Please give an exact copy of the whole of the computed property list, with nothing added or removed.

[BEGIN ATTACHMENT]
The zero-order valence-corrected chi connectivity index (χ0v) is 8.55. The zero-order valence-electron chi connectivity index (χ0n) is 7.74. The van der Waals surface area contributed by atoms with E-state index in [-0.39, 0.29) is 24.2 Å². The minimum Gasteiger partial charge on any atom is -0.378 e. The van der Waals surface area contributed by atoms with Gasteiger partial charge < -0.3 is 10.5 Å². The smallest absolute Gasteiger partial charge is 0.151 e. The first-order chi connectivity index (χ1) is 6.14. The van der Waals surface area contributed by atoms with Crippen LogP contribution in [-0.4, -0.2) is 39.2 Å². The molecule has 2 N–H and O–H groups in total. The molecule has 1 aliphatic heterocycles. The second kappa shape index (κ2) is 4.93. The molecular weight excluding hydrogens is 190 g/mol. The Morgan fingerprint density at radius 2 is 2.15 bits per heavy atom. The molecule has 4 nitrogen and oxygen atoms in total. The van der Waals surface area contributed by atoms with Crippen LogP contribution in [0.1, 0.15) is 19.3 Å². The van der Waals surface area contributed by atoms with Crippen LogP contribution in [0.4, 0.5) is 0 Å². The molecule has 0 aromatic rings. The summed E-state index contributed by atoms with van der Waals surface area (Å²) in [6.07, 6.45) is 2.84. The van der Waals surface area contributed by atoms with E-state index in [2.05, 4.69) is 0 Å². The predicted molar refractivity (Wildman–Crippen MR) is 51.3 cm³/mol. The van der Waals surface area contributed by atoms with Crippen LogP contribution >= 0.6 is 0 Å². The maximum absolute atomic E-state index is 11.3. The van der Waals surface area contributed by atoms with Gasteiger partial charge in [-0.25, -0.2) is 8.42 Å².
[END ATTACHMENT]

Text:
The zero-order valence-corrected chi connectivity index (χ0v) is 8.55. The zero-order valence-electron chi connectivity index (χ0n) is 7.74. The van der Waals surface area contributed by atoms with E-state index in [-0.39, 0.29) is 24.2 Å². The minimum Gasteiger partial charge on any atom is -0.378 e. The van der Waals surface area contributed by atoms with Gasteiger partial charge < -0.3 is 10.5 Å². The smallest absolute Gasteiger partial charge is 0.151 e. The first-order chi connectivity index (χ1) is 6.14. The van der Waals surface area contributed by atoms with Crippen LogP contribution in [-0.4, -0.2) is 39.2 Å². The molecule has 2 N–H and O–H groups in total. The molecule has 1 aliphatic heterocycles. The second kappa shape index (κ2) is 4.93. The molecular weight excluding hydrogens is 190 g/mol. The Morgan fingerprint density at radius 2 is 2.15 bits per heavy atom. The molecule has 4 nitrogen and oxygen atoms in total. The van der Waals surface area contributed by atoms with Crippen LogP contribution in [0.1, 0.15) is 19.3 Å². The van der Waals surface area contributed by atoms with Crippen LogP contribution in [0.4, 0.5) is 0 Å². The molecule has 0 aromatic rings. The summed E-state index contributed by atoms with van der Waals surface area (Å²) in [6.07, 6.45) is 2.84. The van der Waals surface area contributed by atoms with E-state index in [2.05, 4.69) is 0 Å². The predicted molar refractivity (Wildman–Crippen MR) is 51.3 cm³/mol. The van der Waals surface area contributed by atoms with Crippen LogP contribution >= 0.6 is 0 Å². The maximum absolute atomic E-state index is 11.3. The van der Waals surface area contributed by atoms with Gasteiger partial charge in [-0.25, -0.2) is 8.42 Å².